Why House Of The Dragon's Small Council Death Goes Unpunished

This post contains spoilers for the latest episode of "House of the Dragon."

There was lots of movement and maneuvering in episode nine of "House of the Dragon" — a king died, a coup was plotted, a new ruler was crowned. With all those fast-paced political machinations in play, certain moments in the episode may not have gotten the attention they were due. One moment that perhaps did not receive its deserved ceremony was the moment the source material, "Fire and Blood," referred to as "the first blood shed in the Dance of the Dragons."

Lord Lyman Beesbury, the monotonous Master of Coin of Viserys' Small Council, was killed in the opening minutes of the episode. After he expresses his dissent to the idea of anointing Aegon as king, and questions whether Alicent is telling the truth about her father's dying wish to put Aegon on the throne, he is quickly put down by Ser Criston Cole. Beesbury's sudden and violent death ramps up the tension early in the episode. The talks of succession are to be done in quiet, and any dissenters are liable to be put down, quickly.

But still, the weight of Cole's actions in this scene is a bit shocking. A member of the Kingsguard murders a lord and member of the Small Council in cold blood, at a meeting full of other high-ranking lords and officials. How is it that Cole gets away with this with seemingly no consequences?

Fierce loyalty

This isn't Cole's first time murdering someone and seemingly getting off scot-free. Cole's temper has been pretty explosive since Rhaenyra rejected his offer to run away with him. With a member of the Kingsguard murdering people left and right, it's easy to question how he gets away with it. The answer is simple: Alicent Hightower.

When Cole had his affair with Rhaenyra, he violated the oath of celibacy he swore as a member of the Kingsguard. You have to remember that he was a commoner before being raised to knighthood, so his position on the Kingsguard was the only thing separating him from the smallfolk, the only thing that made him special. He was ashamed that he broke his vow, and it was this bottled-up angst that resulted in him killing Joffrey Lonmouth at Rhaenyra and Laenor's wedding.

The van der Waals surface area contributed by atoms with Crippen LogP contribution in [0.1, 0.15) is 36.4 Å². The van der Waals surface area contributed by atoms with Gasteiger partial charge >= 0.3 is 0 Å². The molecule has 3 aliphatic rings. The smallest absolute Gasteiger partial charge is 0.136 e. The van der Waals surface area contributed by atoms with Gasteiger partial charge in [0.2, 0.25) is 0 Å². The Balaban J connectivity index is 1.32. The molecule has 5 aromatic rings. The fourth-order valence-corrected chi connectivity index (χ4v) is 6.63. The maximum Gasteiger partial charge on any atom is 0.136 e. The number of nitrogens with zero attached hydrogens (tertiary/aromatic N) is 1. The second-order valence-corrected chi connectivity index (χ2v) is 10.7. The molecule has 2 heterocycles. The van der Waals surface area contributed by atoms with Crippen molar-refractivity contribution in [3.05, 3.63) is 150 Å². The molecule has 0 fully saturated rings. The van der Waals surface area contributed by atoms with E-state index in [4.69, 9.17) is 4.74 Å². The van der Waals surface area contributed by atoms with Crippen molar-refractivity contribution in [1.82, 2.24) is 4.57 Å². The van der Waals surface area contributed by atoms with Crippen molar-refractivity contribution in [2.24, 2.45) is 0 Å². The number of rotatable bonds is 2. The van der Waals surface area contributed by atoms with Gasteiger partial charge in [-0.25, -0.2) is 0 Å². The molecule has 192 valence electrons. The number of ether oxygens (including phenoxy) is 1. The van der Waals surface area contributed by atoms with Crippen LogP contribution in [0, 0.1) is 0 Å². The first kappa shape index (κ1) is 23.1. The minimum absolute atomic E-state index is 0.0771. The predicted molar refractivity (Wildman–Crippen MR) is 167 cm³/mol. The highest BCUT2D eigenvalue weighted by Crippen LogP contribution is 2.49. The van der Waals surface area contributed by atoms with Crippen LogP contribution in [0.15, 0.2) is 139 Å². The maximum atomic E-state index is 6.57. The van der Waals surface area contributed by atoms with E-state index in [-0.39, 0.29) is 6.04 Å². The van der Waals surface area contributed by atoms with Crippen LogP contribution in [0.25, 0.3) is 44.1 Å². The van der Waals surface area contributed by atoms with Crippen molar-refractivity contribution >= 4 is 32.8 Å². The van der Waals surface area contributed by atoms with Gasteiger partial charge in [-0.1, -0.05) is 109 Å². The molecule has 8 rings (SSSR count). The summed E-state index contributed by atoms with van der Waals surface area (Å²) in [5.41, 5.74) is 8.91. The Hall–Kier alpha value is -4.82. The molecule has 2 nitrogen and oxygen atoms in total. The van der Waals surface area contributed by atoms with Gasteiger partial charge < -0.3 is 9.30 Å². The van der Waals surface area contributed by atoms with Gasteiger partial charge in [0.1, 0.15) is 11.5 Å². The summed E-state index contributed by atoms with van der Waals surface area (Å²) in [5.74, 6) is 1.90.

He had not only broken his oath, but had murdered an innocent person. Cole was about ready to take his own life when he was approached by Alicent. Alicent, who according to actor Emily Carey was actually in love with Cole before he slept with Rhaenyra, saw the broken knight and gave Cole a chance to redeem himself. She forgave him for forsaking his oaths and offered him a role as her protector. Alicent returned to Cole his purpose, and for that he became fiercely, violently loyal to her. A love that had been forbidden from her was now at her beck and call, all while neither flouted their duties to the king as a wife and protector, respectively. 

A useful tool

Alicent didn't help Cole purely out of the goodness of her heart, of course. By picking up the wayward knight back onto his feet, she gained the absolute loyalty of a person of great martial skill. Cole was the only person able to unhorse Daemon at the tourney and is unquestionably one of the most skilled swordsman in Westeros. Having someone as skilled as Cole on your side is never a bad thing, and Alicent saw him as a tool to be used.

Cole's murder of Lord Beesbury comes off more as an act of rage than a strategic decision — he says he did it because Beesbury questioned the word of his queen. But Beesbury was the lone voice of dissent in a room full of people who wanted to crown Alicent's son as king. If Beesbury were allowed to leave that room, he could have sent word to Rhaenyra about the impending coup. If Rhaenyra were allowed to gain power, it could result in the imprisonment or death of Alicent and all of her children. So Cole taking Beesbury out of the picture in a way that none of the other lords in the room have to take any blame for was very politically convenient for every conspirator. 

So, as usual, Cole served as a useful tool for the Hightowers. Although he is temperamental and a bit hard to control, his loyalty and skill in combat are invaluable, and they're not going to send their strongest soldier to the chopping block for protecting their interests.